The tiny house movement is on the rise today, but architects have been crafting tiny mobile homes long before the trend was given a name. In a throwback to the retro tiny houses of the 1960s and early ‘70s, the sculpture park Friche de l’Escalette curated Utopie Plastic, an exhibition of stunning sci-fi homes made of molded colorful plastics. Set against a stark post-industrial landscape south of Marseille, these prefabricated buildings set the groundwork for futuristic transportable homes – from the UFO-like Futuro House to the “Bubble House” Bulle homes.
Plastics revolutionized design, particularly in the 1960s and ‘70s when designers explored new possibilities offered by injection-molded plastics. Until the 1973 oil crisis pulled the brakes on the plastics boom, architects also took advantage of the malleability of plastics to craft modular housing with unusual shapes in bright, eye-catching colors. The season-long Utopie Plastic exhibition celebrates these organically shaped homes of a bygone era in an open-air gallery where visitors can sit and dine among the prefabricated structures.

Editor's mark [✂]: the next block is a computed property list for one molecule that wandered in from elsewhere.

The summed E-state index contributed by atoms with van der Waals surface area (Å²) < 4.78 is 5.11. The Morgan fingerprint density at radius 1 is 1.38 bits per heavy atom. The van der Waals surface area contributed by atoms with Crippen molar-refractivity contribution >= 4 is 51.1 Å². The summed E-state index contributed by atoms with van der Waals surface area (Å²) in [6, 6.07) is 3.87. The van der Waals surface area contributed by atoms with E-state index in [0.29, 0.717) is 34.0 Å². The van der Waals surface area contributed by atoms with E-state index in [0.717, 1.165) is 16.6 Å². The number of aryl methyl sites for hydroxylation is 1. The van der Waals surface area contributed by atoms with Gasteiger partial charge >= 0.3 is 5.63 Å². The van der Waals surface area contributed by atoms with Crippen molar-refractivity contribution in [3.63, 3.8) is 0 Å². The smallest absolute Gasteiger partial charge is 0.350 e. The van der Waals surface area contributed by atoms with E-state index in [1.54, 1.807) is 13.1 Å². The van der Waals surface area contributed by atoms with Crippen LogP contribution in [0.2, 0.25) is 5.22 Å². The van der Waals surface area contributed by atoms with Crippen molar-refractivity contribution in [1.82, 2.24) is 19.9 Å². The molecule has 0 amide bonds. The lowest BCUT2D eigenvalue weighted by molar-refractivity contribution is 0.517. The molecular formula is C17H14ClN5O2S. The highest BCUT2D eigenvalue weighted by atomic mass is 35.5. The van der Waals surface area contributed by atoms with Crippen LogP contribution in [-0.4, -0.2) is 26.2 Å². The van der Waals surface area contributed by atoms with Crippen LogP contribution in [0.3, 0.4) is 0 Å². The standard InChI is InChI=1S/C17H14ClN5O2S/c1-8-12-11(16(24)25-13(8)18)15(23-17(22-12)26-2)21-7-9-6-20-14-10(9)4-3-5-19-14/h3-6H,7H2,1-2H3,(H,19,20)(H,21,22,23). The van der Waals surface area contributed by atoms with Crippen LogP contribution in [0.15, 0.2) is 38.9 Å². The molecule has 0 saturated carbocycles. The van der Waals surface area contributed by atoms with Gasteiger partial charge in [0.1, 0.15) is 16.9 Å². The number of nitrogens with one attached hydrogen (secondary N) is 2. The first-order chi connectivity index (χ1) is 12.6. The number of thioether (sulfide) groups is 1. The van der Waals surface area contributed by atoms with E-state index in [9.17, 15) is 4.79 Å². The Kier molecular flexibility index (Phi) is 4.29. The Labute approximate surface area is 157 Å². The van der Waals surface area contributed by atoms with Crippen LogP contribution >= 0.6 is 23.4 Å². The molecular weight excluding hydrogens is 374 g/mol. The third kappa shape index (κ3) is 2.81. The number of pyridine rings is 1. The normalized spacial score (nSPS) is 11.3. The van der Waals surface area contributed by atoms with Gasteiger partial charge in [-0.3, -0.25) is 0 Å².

Perhaps the exhibition’s biggest draw is the Futuro House, a UFO-shaped house designed by Finnish architect Matti Suuronen, of which fewer than 100 were built during the ‘60s and ‘70s. The prefabricated home is elevated on steel legs and accessible via a folding staircase and hatch door. Two versions of Jean-Benjamin Maneval’s Bulle a Six Coques (“Bubble House”) are on display as well, one with its original interior fit-out and the other as an empty shell.
The low-lying orange boxy house is the Hexacube, designed by Georges Candilis as a mobile holiday home. Other futuristic and unusually shaped plastic furnishings, from Maurice Calka’s Boomerang Desk to Wendell Castle’s Baby Molar Chair, dot the landscape with bright pops of colors. The Utopie Plastic exhibition is on view by appointment from July 1 to October 1, 2017.
Images via Galerie 54